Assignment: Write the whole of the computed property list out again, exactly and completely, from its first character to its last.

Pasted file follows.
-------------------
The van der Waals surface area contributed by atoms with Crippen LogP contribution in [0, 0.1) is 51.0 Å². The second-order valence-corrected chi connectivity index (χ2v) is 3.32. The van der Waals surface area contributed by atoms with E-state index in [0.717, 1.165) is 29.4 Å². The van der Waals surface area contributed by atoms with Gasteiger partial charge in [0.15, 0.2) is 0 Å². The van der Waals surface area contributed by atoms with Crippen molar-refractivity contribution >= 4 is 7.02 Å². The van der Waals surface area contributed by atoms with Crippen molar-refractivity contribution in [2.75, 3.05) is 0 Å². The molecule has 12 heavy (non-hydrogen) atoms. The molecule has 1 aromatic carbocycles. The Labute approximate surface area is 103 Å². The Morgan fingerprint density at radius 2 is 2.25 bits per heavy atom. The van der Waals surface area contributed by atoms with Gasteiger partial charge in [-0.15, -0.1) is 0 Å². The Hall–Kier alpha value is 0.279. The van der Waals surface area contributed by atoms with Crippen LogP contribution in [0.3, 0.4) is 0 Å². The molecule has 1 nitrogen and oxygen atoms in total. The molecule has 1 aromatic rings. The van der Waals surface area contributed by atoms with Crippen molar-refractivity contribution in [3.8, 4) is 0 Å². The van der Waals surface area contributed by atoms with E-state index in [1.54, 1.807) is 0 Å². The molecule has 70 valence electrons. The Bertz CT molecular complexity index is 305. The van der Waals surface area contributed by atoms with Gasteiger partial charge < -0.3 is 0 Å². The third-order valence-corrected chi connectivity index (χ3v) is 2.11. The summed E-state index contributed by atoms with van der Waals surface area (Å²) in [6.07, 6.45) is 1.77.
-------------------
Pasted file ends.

The van der Waals surface area contributed by atoms with Crippen LogP contribution in [0, 0.1) is 51.0 Å². The second-order valence-corrected chi connectivity index (χ2v) is 3.32. The van der Waals surface area contributed by atoms with E-state index in [0.717, 1.165) is 29.4 Å². The van der Waals surface area contributed by atoms with Gasteiger partial charge in [0.15, 0.2) is 0 Å². The van der Waals surface area contributed by atoms with Crippen molar-refractivity contribution >= 4 is 7.02 Å². The van der Waals surface area contributed by atoms with Crippen molar-refractivity contribution in [2.75, 3.05) is 0 Å². The molecule has 12 heavy (non-hydrogen) atoms. The molecule has 1 aromatic carbocycles. The Labute approximate surface area is 103 Å². The Morgan fingerprint density at radius 2 is 2.25 bits per heavy atom. The van der Waals surface area contributed by atoms with Gasteiger partial charge in [-0.15, -0.1) is 0 Å². The Hall–Kier alpha value is 0.279. The van der Waals surface area contributed by atoms with Crippen LogP contribution in [0.3, 0.4) is 0 Å². The molecule has 1 nitrogen and oxygen atoms in total. The molecule has 1 aromatic rings. The van der Waals surface area contributed by atoms with Crippen molar-refractivity contribution in [3.8, 4) is 0 Å². The van der Waals surface area contributed by atoms with E-state index in [1.54, 1.807) is 0 Å². The molecule has 70 valence electrons. The Bertz CT molecular complexity index is 305. The van der Waals surface area contributed by atoms with Gasteiger partial charge < -0.3 is 0 Å². The third-order valence-corrected chi connectivity index (χ3v) is 2.11. The summed E-state index contributed by atoms with van der Waals surface area (Å²) in [6.07, 6.45) is 1.77.